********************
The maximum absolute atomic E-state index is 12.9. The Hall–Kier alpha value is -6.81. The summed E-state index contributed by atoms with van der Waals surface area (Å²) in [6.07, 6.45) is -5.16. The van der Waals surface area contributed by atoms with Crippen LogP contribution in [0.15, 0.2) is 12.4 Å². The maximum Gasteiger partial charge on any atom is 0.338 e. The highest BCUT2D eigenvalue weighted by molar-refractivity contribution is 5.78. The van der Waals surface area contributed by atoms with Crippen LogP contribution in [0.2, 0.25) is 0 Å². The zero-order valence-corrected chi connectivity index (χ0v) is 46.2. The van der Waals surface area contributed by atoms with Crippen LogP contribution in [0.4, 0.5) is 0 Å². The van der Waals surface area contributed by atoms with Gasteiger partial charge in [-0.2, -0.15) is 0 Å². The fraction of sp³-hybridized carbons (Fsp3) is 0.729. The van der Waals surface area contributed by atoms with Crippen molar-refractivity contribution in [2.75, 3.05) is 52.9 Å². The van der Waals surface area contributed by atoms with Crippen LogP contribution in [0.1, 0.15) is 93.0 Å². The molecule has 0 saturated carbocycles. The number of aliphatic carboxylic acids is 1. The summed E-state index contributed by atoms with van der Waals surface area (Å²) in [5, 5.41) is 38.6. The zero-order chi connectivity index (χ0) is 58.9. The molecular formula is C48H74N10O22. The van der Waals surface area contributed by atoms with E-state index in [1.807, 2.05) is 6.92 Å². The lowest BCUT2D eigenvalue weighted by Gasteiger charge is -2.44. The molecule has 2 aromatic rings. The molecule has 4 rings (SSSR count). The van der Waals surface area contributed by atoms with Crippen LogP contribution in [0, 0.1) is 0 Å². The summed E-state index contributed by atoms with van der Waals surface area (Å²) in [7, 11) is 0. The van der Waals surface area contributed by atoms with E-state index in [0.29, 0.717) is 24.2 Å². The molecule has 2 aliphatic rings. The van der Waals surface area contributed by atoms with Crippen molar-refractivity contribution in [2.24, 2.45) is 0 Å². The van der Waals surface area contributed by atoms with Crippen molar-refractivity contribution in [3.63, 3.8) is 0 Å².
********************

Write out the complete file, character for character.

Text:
The maximum absolute atomic E-state index is 12.9. The Hall–Kier alpha value is -6.81. The summed E-state index contributed by atoms with van der Waals surface area (Å²) in [6.07, 6.45) is -5.16. The van der Waals surface area contributed by atoms with Crippen LogP contribution in [0.15, 0.2) is 12.4 Å². The maximum Gasteiger partial charge on any atom is 0.338 e. The highest BCUT2D eigenvalue weighted by molar-refractivity contribution is 5.78. The van der Waals surface area contributed by atoms with Crippen LogP contribution in [0.2, 0.25) is 0 Å². The zero-order valence-corrected chi connectivity index (χ0v) is 46.2. The van der Waals surface area contributed by atoms with Crippen LogP contribution in [0.4, 0.5) is 0 Å². The van der Waals surface area contributed by atoms with Gasteiger partial charge in [-0.2, -0.15) is 0 Å². The fraction of sp³-hybridized carbons (Fsp3) is 0.729. The van der Waals surface area contributed by atoms with Crippen molar-refractivity contribution in [2.75, 3.05) is 52.9 Å². The van der Waals surface area contributed by atoms with Crippen LogP contribution in [0.1, 0.15) is 93.0 Å². The molecule has 0 saturated carbocycles. The number of aliphatic carboxylic acids is 1. The summed E-state index contributed by atoms with van der Waals surface area (Å²) in [5, 5.41) is 38.6. The zero-order chi connectivity index (χ0) is 58.9. The molecular formula is C48H74N10O22. The van der Waals surface area contributed by atoms with E-state index in [1.807, 2.05) is 6.92 Å². The lowest BCUT2D eigenvalue weighted by Gasteiger charge is -2.44. The molecule has 2 aromatic rings. The molecule has 4 rings (SSSR count). The van der Waals surface area contributed by atoms with Crippen LogP contribution in [0, 0.1) is 0 Å². The summed E-state index contributed by atoms with van der Waals surface area (Å²) in [7, 11) is 0. The van der Waals surface area contributed by atoms with E-state index in [0.29, 0.717) is 24.2 Å². The molecule has 2 aliphatic rings. The van der Waals surface area contributed by atoms with Crippen molar-refractivity contribution in [2.24, 2.45) is 0 Å². The van der Waals surface area contributed by atoms with Crippen molar-refractivity contribution in [3.63, 3.8) is 0 Å².